The ties were diecast, rather than being pressed steel, and they were subject to zinc pest. Sometimes you find just the rails alone because the ties crumbled like Dorfan trains, and sometimes the track sections are just missing a small number of ties. If the ties are 2.33 inches long or longer, that’s a sign that zinc pest has kicked in. Such swollen ties are more prone to break from handling, including when you attach them to the table.

Inflexibility

The track is extremely inflexible, and forcing track sections to fit the way we do with tubular track will damage the ties on T-Rail track. It is also much more difficult to assemble than tubular track and modern track types. Attaching all of those tiny fish plates with tiny and fiddly nuts and bolts takes a lot of time.

Advantages of T Rail track

But proponents call it the best track Lionel ever made. Being solid rail, it works really well with Magnetraction even though that technology wasn’t invented until after the war. The solid rails also mean less voltage drop. And the flat tops make for smooth running and good contact with the wheels. It needs frequent cleaning but cleans easily due to the flat tops.

Its proponents say it was the best track Lionel ever made. It’s not exactly the most practical, since a simple circle of it will cost around $320, and it will cost $80 to turn that circle into the most basic oval. And it needs a lot of space because a circle is 6 feet in diameter.

But it’s something not everyone has, and for that matter, not a lot of Lionel fans even know what it is.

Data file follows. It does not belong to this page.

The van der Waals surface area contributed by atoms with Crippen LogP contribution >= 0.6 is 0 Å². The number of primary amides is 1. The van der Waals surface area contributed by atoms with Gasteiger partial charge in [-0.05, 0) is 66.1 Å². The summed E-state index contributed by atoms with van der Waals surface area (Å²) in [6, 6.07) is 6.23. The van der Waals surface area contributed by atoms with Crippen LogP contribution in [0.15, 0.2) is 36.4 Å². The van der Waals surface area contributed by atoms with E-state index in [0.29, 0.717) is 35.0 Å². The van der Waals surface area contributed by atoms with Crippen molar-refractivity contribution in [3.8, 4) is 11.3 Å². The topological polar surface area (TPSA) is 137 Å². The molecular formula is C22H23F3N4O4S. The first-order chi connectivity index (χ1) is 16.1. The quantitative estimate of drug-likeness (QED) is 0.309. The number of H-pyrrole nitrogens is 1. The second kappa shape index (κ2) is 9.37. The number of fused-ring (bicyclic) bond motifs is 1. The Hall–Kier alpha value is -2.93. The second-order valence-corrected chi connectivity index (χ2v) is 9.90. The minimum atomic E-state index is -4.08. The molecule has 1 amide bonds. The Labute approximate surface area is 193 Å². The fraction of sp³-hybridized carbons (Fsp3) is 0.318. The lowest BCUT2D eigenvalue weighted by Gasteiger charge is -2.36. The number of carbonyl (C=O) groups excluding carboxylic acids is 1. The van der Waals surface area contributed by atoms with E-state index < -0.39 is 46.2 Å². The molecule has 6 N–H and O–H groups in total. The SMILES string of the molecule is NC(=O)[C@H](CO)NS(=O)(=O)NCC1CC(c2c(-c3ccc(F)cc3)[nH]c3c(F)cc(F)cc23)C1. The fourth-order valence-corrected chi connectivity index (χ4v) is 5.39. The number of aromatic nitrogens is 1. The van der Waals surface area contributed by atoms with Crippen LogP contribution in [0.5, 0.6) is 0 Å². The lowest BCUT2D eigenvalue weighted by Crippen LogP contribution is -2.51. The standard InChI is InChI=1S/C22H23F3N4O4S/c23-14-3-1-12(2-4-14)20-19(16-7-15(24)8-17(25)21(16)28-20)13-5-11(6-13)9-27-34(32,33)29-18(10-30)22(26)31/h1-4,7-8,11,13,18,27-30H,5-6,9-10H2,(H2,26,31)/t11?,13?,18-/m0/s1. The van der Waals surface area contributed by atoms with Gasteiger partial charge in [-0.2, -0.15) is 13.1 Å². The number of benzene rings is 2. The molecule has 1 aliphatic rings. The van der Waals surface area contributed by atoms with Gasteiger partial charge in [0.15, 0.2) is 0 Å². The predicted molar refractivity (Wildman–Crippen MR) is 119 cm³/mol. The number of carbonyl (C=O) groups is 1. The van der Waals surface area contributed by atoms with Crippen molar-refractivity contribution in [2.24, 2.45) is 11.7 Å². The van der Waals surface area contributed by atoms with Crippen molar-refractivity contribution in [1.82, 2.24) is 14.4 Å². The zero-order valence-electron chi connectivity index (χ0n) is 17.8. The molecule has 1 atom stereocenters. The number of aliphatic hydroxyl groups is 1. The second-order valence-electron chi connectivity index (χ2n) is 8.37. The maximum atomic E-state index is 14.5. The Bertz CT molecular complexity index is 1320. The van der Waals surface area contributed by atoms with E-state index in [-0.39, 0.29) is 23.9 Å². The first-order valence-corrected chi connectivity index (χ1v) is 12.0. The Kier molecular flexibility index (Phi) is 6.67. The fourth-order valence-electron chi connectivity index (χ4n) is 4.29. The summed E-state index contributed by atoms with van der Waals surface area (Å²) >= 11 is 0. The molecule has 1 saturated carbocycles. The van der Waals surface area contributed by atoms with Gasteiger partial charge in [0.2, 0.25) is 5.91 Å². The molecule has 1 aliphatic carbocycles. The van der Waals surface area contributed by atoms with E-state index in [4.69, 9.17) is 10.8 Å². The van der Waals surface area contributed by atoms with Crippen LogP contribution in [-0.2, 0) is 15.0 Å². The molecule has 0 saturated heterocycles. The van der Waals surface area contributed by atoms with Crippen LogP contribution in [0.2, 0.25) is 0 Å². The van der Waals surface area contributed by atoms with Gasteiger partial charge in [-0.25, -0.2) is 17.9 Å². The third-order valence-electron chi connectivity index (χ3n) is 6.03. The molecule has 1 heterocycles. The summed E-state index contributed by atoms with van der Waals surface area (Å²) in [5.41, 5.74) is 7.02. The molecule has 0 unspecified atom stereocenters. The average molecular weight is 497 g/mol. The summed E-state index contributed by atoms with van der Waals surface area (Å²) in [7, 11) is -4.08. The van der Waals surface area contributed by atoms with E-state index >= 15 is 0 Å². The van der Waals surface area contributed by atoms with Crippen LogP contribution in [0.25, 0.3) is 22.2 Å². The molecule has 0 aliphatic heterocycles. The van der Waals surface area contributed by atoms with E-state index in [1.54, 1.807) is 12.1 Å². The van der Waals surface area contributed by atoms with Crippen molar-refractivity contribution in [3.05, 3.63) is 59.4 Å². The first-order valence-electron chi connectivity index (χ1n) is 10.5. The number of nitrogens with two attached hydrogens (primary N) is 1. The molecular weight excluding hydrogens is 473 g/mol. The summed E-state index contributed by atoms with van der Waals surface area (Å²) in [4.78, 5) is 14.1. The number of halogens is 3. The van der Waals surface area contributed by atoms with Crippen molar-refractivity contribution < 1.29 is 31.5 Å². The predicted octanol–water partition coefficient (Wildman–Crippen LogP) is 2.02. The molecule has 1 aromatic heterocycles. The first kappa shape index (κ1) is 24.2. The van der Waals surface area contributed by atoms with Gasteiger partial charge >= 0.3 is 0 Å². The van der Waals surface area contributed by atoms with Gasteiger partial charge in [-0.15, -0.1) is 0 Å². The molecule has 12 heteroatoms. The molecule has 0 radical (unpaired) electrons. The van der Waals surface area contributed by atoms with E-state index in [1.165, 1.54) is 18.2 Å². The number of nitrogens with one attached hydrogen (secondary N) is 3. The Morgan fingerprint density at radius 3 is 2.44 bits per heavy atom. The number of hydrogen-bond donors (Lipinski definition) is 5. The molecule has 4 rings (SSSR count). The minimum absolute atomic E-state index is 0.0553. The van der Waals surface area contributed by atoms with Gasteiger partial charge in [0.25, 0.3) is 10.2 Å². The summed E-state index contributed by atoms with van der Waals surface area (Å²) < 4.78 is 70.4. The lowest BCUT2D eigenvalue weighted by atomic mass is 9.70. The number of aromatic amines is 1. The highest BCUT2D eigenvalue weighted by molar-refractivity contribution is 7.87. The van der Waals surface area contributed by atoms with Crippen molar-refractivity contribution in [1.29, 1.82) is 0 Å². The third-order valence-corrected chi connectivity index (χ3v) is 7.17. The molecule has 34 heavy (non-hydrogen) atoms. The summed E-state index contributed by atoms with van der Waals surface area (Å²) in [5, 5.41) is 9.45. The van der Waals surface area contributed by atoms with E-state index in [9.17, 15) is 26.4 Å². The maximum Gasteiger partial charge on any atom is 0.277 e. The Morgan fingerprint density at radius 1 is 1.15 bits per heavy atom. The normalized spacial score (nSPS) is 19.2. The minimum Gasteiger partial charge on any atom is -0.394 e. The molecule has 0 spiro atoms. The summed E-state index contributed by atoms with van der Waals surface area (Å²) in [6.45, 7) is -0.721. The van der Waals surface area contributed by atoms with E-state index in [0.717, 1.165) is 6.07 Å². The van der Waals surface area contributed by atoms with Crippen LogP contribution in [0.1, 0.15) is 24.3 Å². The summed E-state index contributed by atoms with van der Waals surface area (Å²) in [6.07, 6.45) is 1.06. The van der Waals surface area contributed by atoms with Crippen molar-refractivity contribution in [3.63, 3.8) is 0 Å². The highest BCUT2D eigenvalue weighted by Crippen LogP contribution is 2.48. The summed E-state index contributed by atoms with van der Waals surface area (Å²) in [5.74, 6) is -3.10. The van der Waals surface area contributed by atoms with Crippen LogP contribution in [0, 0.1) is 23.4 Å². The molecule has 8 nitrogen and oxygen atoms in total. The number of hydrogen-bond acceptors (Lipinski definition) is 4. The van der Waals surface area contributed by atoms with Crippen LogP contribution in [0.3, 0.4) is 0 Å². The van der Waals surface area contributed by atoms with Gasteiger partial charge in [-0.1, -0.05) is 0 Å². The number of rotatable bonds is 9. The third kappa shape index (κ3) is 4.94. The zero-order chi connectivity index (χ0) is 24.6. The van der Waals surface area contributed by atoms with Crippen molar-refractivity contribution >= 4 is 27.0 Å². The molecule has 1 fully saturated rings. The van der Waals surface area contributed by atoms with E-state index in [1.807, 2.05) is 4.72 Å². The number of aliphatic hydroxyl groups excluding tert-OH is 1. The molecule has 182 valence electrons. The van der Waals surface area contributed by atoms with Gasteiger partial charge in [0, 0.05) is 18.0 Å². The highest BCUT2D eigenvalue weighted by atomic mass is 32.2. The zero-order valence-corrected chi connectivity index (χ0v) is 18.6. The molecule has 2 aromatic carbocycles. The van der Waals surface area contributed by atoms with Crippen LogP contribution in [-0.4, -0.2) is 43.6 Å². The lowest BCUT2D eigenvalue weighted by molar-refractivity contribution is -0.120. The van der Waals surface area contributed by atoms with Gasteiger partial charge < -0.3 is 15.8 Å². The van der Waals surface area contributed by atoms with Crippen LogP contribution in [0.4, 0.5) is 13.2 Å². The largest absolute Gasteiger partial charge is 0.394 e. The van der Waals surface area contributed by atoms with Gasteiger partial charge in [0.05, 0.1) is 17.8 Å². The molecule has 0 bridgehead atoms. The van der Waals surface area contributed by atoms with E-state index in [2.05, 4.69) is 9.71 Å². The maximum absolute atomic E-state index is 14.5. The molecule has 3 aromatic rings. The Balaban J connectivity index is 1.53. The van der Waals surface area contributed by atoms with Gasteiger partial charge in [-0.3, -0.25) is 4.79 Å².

Lionel T-Rail track’s legacy

The trains and the track were available for 7 years. World war II put an end to their production, and Lionel didn’t resume production after the war. It may have been lack of demand, or it may have just been a pure economies of scale decision. There was a great deal of pens up demand in 1946 for electric trains. The closest parallel to today would be if production of video game consoles had to stop for 3 years. When production resumed, presumably one of the biggest objectives would be just getting as much product out the door as possible.

Lionel did develop a new high-end track system called Super O, which it eventually released in 1957. Lionel developed it much earlier, but didn’t bring it to market right away. They didn’t seem to need it. Of course the ill fated 1970s Trutrack looks a bit like T Rail but was far less successful.

Copycats and lasting influence

The T-Rail track seemed to have influenced Lionel’s competitor American Flyer, however. When American Flyer resumed production, it changed gauges to S gauge. And they formed the rails on their new track out of sheet metal like tubular track, but they found a way to form it into a t-shape. For ease of use and controlling costs, they connected the rails with pins rather than fish plates.